Pregnancy and postpartum are very vulnerable times for a women physically, emotionally and spiritually. Many things are amplified as physical and hormone changes impact a woman in sometimes unexpected ways.  Then, there is the fact that baby humans, unlike many mammals, exit the womb unable to care for themselves or survive on their own. This lends credence to the concept of the fourth trimester where babies complete initial development and mother heals in the first three months postpartum.  This idea helps shape how I care for both my wife and new child.  So what is my responsibility as a father during this time?

In addition to understandably carrying a disproportionate balance of household tasks, I believe the father acts as the physical, emotional and spiritual guard for the mother.  Our birth instructor called this the soul-guard.  I view my responsibility as creating a safe place for her to birth and then recover.  It is not to control the decisions for her, far from that.  It is to ensure that communication is appropriately gentle and complete so that informed decisions can be made.  It is to provide the space for mother and child bonding.  It is to provide a safe place for her to emotionally and spiritually unpack and process if she wants. It is to physically care for her as she recovers.  Labor and delivery, while natural activities, are traumatic on the body and it needs to heal.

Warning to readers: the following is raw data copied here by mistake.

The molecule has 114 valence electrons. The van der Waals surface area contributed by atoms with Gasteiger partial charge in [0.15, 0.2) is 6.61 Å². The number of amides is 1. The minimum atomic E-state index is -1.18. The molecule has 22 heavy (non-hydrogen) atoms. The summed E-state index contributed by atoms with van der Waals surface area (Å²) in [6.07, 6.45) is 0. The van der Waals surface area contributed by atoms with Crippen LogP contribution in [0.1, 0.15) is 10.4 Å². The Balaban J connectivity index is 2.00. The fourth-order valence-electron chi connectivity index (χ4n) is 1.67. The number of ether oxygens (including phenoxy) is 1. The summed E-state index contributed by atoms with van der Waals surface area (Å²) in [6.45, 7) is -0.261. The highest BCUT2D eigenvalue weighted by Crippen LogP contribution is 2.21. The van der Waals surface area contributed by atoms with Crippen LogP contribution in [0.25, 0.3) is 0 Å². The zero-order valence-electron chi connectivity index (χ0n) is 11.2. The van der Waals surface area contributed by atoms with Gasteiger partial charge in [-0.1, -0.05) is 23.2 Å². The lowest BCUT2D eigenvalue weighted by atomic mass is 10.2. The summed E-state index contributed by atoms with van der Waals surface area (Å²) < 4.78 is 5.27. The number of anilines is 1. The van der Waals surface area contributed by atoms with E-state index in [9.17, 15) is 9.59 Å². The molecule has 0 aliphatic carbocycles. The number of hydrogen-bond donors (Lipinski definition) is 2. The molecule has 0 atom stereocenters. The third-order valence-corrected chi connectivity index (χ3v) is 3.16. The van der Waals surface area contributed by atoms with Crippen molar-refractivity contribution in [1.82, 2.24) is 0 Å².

Should a Cesearian Section be performed, elective or medically necessary, the physical trauma is greater.  A cesarean section, while not uncommmon in American medicine, is major abdominal surgery. If, as a male, you have ever over-lifted at the gym and developed a hernia, remember that incision through abdominal muscles essentially navel to hip? A cesarean section incision is twice that, hip-bone to hip-bone, and also includes opening and stitching closed internal organs. Imagine recovering from that while breastfeeding, changing diapers, and traveling on an emotional rollar-coaster akin to adolescence on steroids all while having your sleep schedule upended.  In that case your sacred duty to care for your injured mate is even greater and the need for patience, love, tenderness and strength is larger.